Have you ever heard that phrase? Most likely, you’ve heard that there are two sides to every story. You probably heard this phrase many years ago from a parent as a result of a disagreement with a sibling. Or perhaps when you’ve had a falling out with a neighbor, friend, or co-worker, and your spouse or other unbiased third party is attempting to propose a rational perspective or solution.
In the U.S. legal system, two opposing parties each have the right to state their case in front of a neutral third party including a judge or a jury.
But since the two sides are emotionally involved in their respective position, they do not have the ability to look at the situation objectively. And that is why the neutral third party is actually the third side to the story.
Robert Kiyosaki, author of Rich Dad, Poor Dad, explains that a coin has not two, but three sides: where you should strive to be is on the third side, the edge, so that you can consider the other two sides in a pragmatic, rational, and unbiased manner.
There are many circumstances or sayings in the financial world in which you would be well-advised to sit on that neutral third side:
When someone tells you that, “real estate is risky” but you also hear “the housing market is on fire.”
You may be told, “the stock market is safe” yet you know it has had recent volatility.
“Put as much as you can afford into your 401k,” says your boss; however, you remember reading how Ted Benna (creator of the 401k) denounced the convoluted mess it has become.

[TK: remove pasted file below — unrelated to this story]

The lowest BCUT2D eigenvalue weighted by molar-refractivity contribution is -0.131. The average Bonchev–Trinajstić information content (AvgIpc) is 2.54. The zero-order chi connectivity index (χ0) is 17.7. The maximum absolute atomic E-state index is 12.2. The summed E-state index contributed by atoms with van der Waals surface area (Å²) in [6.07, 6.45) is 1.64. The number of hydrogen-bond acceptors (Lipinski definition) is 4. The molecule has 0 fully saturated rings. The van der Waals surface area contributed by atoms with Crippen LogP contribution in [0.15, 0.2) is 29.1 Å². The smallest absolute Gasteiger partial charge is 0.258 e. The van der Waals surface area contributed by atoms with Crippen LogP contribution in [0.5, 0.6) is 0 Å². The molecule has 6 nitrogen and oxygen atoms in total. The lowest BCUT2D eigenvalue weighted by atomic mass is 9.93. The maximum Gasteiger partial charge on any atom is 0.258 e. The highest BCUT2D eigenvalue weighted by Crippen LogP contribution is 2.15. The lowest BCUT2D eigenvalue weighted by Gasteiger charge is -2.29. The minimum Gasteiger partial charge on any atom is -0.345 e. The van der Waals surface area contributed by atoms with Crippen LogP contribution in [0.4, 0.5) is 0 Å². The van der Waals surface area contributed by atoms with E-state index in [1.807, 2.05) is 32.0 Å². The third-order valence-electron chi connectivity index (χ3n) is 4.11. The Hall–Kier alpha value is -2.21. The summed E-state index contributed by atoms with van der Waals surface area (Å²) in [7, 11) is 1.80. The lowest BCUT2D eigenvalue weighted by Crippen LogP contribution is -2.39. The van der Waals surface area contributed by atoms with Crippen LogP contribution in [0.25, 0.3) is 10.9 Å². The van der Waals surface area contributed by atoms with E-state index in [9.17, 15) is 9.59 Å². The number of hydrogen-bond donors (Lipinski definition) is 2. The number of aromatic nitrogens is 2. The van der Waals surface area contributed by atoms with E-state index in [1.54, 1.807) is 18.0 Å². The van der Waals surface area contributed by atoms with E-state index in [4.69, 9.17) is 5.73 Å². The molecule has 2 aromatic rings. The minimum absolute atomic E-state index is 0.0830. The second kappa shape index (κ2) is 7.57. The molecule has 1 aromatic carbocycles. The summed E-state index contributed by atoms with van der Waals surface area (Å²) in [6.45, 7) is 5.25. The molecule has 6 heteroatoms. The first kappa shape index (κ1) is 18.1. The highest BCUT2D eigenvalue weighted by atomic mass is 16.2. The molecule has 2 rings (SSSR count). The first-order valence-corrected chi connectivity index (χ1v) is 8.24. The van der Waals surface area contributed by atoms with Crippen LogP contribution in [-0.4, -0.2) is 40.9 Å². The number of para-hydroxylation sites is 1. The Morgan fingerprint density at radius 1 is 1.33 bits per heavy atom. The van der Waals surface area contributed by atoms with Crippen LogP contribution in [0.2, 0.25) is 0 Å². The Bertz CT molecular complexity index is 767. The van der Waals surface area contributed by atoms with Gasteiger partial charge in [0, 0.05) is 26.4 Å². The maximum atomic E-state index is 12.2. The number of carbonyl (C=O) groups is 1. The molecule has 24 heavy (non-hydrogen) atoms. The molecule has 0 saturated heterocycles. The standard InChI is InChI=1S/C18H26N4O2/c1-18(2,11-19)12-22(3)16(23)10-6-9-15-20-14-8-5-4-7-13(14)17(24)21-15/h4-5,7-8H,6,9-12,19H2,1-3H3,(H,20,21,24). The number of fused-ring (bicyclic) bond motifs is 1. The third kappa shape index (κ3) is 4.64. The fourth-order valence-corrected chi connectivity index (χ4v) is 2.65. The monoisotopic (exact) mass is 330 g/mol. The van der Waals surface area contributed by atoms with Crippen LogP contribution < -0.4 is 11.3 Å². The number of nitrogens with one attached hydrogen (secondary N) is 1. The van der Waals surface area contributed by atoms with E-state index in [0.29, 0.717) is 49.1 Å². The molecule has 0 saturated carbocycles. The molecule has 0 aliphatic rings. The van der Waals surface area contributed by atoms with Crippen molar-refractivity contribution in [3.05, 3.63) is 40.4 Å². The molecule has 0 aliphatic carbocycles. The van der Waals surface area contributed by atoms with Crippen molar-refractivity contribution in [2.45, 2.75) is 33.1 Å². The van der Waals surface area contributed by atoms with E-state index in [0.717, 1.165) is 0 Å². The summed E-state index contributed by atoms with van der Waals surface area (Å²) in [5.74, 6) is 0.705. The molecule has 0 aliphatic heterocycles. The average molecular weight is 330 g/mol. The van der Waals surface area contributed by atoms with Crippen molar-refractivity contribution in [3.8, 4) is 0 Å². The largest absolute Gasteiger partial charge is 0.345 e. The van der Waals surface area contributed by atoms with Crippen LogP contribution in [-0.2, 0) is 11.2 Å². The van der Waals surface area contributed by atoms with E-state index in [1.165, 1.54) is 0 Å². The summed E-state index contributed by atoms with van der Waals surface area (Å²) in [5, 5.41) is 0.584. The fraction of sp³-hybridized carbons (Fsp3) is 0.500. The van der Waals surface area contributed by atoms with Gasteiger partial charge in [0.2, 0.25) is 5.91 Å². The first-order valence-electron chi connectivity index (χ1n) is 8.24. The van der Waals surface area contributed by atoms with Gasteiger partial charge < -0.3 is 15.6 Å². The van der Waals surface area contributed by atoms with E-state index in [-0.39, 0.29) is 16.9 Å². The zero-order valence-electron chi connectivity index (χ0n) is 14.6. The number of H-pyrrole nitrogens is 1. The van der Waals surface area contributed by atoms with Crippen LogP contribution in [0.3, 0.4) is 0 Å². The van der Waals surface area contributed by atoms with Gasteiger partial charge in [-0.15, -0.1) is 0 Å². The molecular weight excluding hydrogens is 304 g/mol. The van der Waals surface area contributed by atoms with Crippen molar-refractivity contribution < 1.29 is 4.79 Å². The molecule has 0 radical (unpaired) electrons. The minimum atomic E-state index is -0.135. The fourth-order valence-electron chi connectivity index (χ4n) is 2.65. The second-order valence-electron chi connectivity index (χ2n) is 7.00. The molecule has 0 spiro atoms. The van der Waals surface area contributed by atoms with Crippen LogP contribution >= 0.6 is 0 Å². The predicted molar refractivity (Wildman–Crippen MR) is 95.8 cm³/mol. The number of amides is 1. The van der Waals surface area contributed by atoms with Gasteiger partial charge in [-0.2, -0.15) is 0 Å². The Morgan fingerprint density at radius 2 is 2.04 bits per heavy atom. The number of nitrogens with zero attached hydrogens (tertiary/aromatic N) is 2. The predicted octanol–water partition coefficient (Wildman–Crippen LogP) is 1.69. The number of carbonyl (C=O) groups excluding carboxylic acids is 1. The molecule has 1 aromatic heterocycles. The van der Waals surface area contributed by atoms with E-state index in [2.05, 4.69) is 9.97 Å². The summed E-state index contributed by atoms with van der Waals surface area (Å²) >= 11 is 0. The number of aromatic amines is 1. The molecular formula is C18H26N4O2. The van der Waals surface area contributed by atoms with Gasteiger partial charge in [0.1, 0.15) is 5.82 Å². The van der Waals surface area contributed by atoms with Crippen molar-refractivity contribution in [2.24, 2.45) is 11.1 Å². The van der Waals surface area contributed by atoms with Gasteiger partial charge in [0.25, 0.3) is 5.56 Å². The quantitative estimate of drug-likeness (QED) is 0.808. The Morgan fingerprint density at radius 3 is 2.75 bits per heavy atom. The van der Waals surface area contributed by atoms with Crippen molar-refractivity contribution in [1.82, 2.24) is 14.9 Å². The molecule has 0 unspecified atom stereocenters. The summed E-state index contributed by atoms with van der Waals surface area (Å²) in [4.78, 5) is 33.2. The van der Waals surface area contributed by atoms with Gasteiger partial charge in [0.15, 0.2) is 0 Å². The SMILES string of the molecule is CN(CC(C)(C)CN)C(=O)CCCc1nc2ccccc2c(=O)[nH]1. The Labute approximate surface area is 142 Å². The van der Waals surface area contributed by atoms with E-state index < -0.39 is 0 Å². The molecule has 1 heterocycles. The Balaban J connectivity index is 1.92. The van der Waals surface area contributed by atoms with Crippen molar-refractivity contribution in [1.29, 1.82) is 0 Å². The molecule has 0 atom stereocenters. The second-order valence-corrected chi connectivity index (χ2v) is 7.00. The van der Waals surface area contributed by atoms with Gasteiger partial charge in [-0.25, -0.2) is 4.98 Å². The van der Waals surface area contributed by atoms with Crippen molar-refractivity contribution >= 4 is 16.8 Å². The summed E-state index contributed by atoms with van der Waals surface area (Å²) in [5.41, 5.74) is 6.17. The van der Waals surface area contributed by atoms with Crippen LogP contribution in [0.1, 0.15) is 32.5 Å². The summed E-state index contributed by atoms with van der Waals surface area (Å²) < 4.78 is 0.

You hear “whole life insurance is bad,” but you know that more than 99% of term policies never pay a claim and you’ve never heard of someone who buys term and actually invests the difference.
Word on the street is, “renting is throwing money away.” However, you know that your friends recently took a bath on the sale of their house – where they had lived for 5 years – after a market correction, make-ready expenses, and commission.
You are told, “gold and precious metals are not worthwhile investments” when you’ve already seen your wealthy uncle’s private version of Fort Knox.
In future blog posts, we’ll take a deeper dive into each of these dichotomies.
In modern times, both information and opinions are available in milliseconds. We are constantly bombarded with data we don’t need and opinions we didn’t ask for. Electronic media removes much of the human side of communication, making it easy to think, speak, and respond in absolute terms rather than relative terms. Constructive discourse/debate often falters when we can’t sit across the table from someone and have a real conversation.
As you think about this, always strive to sit on the edge of the coin and filter out the noise and bias – so you can see the third side to the story.
Until next time,
Dr. Lee Newton
Disclaimer – I give ideas – not advice.
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